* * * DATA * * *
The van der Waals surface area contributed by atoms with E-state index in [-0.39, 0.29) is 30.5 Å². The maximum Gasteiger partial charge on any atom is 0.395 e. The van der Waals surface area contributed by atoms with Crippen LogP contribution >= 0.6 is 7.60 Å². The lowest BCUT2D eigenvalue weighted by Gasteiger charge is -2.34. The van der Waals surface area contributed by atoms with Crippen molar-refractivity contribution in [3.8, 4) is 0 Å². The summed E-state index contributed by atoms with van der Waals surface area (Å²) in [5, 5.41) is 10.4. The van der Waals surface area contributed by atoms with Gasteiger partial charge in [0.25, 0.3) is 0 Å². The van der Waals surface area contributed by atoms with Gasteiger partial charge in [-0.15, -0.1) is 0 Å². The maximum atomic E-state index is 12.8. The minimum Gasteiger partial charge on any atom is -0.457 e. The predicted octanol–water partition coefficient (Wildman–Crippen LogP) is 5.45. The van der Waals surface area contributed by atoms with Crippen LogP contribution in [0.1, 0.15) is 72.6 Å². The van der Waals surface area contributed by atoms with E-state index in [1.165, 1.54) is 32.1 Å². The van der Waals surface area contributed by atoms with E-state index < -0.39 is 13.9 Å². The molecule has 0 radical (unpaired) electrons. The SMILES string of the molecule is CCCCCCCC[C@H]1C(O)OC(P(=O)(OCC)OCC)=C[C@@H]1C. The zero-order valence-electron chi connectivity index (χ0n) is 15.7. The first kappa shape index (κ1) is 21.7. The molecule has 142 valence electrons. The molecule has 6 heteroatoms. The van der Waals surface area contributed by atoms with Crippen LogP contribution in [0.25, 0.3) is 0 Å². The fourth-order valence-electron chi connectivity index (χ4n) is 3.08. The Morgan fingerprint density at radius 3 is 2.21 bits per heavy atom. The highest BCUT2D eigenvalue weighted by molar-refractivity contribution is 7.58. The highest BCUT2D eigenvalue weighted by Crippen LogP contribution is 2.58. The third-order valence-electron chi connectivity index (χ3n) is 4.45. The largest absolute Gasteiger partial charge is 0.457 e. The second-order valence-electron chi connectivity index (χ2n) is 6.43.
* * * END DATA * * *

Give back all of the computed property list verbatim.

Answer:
The van der Waals surface area contributed by atoms with E-state index in [-0.39, 0.29) is 30.5 Å². The maximum Gasteiger partial charge on any atom is 0.395 e. The van der Waals surface area contributed by atoms with Crippen LogP contribution >= 0.6 is 7.60 Å². The lowest BCUT2D eigenvalue weighted by Gasteiger charge is -2.34. The van der Waals surface area contributed by atoms with Crippen molar-refractivity contribution in [3.8, 4) is 0 Å². The summed E-state index contributed by atoms with van der Waals surface area (Å²) in [5, 5.41) is 10.4. The van der Waals surface area contributed by atoms with Gasteiger partial charge in [0.25, 0.3) is 0 Å². The van der Waals surface area contributed by atoms with Gasteiger partial charge in [-0.15, -0.1) is 0 Å². The maximum atomic E-state index is 12.8. The minimum Gasteiger partial charge on any atom is -0.457 e. The predicted octanol–water partition coefficient (Wildman–Crippen LogP) is 5.45. The van der Waals surface area contributed by atoms with Crippen LogP contribution in [0.1, 0.15) is 72.6 Å². The van der Waals surface area contributed by atoms with E-state index in [1.165, 1.54) is 32.1 Å². The van der Waals surface area contributed by atoms with E-state index < -0.39 is 13.9 Å². The molecule has 0 radical (unpaired) electrons. The SMILES string of the molecule is CCCCCCCC[C@H]1C(O)OC(P(=O)(OCC)OCC)=C[C@@H]1C. The zero-order valence-electron chi connectivity index (χ0n) is 15.7. The first kappa shape index (κ1) is 21.7. The molecule has 142 valence electrons. The molecule has 6 heteroatoms. The van der Waals surface area contributed by atoms with Crippen LogP contribution in [0.25, 0.3) is 0 Å². The fourth-order valence-electron chi connectivity index (χ4n) is 3.08. The Morgan fingerprint density at radius 3 is 2.21 bits per heavy atom. The highest BCUT2D eigenvalue weighted by molar-refractivity contribution is 7.58. The highest BCUT2D eigenvalue weighted by Crippen LogP contribution is 2.58. The third-order valence-electron chi connectivity index (χ3n) is 4.45. The largest absolute Gasteiger partial charge is 0.457 e. The second-order valence-electron chi connectivity index (χ2n) is 6.43.